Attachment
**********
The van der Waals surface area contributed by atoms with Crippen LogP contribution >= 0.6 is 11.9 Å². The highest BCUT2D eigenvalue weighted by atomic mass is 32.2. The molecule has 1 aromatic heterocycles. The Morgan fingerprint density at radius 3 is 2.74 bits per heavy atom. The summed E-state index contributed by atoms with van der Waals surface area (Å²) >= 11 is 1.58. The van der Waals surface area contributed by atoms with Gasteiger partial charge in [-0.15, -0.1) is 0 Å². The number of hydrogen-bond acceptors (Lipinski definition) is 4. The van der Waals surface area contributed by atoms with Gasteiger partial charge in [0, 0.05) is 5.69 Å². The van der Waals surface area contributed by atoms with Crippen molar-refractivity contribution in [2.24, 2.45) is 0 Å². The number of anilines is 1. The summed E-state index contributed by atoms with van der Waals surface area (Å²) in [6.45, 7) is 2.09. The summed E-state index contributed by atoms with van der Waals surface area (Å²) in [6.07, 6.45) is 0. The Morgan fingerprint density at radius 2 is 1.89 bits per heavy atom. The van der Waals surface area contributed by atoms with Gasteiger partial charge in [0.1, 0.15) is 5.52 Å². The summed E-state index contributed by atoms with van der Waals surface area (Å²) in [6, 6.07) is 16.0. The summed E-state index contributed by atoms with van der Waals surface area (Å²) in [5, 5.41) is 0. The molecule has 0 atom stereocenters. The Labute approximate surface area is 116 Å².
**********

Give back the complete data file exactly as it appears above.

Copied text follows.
The van der Waals surface area contributed by atoms with Crippen LogP contribution >= 0.6 is 11.9 Å². The highest BCUT2D eigenvalue weighted by atomic mass is 32.2. The molecule has 1 aromatic heterocycles. The Morgan fingerprint density at radius 3 is 2.74 bits per heavy atom. The summed E-state index contributed by atoms with van der Waals surface area (Å²) >= 11 is 1.58. The van der Waals surface area contributed by atoms with Gasteiger partial charge in [-0.15, -0.1) is 0 Å². The number of hydrogen-bond acceptors (Lipinski definition) is 4. The van der Waals surface area contributed by atoms with Gasteiger partial charge in [0, 0.05) is 5.69 Å². The van der Waals surface area contributed by atoms with Crippen molar-refractivity contribution in [2.24, 2.45) is 0 Å². The number of anilines is 1. The summed E-state index contributed by atoms with van der Waals surface area (Å²) in [6.45, 7) is 2.09. The summed E-state index contributed by atoms with van der Waals surface area (Å²) in [6.07, 6.45) is 0. The Morgan fingerprint density at radius 2 is 1.89 bits per heavy atom. The van der Waals surface area contributed by atoms with Gasteiger partial charge in [0.1, 0.15) is 5.52 Å². The summed E-state index contributed by atoms with van der Waals surface area (Å²) in [6, 6.07) is 16.0. The summed E-state index contributed by atoms with van der Waals surface area (Å²) in [5, 5.41) is 0. The molecule has 0 atom stereocenters. The Labute approximate surface area is 116 Å².